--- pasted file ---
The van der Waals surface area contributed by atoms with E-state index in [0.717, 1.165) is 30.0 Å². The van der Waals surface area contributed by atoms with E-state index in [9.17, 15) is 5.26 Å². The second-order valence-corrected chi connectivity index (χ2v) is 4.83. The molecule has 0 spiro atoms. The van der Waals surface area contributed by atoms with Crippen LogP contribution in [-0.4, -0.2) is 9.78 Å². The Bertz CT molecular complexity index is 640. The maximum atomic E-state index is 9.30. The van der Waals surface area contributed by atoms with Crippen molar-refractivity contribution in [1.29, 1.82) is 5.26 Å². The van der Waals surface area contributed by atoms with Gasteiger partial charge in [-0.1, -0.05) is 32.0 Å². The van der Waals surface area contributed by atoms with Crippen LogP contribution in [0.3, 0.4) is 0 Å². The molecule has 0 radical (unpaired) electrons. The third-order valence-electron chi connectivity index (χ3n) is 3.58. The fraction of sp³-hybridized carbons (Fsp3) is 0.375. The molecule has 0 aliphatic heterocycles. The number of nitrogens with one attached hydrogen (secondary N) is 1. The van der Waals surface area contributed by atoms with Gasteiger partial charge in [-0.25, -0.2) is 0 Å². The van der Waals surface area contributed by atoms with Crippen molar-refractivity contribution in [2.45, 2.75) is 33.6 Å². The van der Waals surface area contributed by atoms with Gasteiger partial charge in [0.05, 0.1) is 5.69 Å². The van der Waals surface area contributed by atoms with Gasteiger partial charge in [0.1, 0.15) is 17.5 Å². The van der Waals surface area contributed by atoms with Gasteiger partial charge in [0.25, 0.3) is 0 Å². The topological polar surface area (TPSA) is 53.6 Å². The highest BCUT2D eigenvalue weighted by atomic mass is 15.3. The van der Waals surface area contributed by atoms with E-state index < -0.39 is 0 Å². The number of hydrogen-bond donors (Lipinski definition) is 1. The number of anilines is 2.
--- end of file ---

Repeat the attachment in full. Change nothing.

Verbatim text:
The van der Waals surface area contributed by atoms with E-state index in [0.717, 1.165) is 30.0 Å². The van der Waals surface area contributed by atoms with E-state index in [9.17, 15) is 5.26 Å². The second-order valence-corrected chi connectivity index (χ2v) is 4.83. The molecule has 0 spiro atoms. The van der Waals surface area contributed by atoms with Crippen LogP contribution in [-0.4, -0.2) is 9.78 Å². The Bertz CT molecular complexity index is 640. The maximum atomic E-state index is 9.30. The van der Waals surface area contributed by atoms with Crippen molar-refractivity contribution in [1.29, 1.82) is 5.26 Å². The van der Waals surface area contributed by atoms with Gasteiger partial charge in [-0.1, -0.05) is 32.0 Å². The van der Waals surface area contributed by atoms with Crippen LogP contribution in [0.3, 0.4) is 0 Å². The molecule has 0 radical (unpaired) electrons. The third-order valence-electron chi connectivity index (χ3n) is 3.58. The fraction of sp³-hybridized carbons (Fsp3) is 0.375. The molecule has 0 aliphatic heterocycles. The number of nitrogens with one attached hydrogen (secondary N) is 1. The van der Waals surface area contributed by atoms with Gasteiger partial charge in [-0.25, -0.2) is 0 Å². The van der Waals surface area contributed by atoms with Crippen molar-refractivity contribution in [2.45, 2.75) is 33.6 Å². The van der Waals surface area contributed by atoms with Gasteiger partial charge in [0.05, 0.1) is 5.69 Å². The van der Waals surface area contributed by atoms with Gasteiger partial charge in [0.1, 0.15) is 17.5 Å². The van der Waals surface area contributed by atoms with Gasteiger partial charge in [0.25, 0.3) is 0 Å². The topological polar surface area (TPSA) is 53.6 Å². The highest BCUT2D eigenvalue weighted by atomic mass is 15.3. The van der Waals surface area contributed by atoms with E-state index < -0.39 is 0 Å². The number of hydrogen-bond donors (Lipinski definition) is 1. The number of anilines is 2.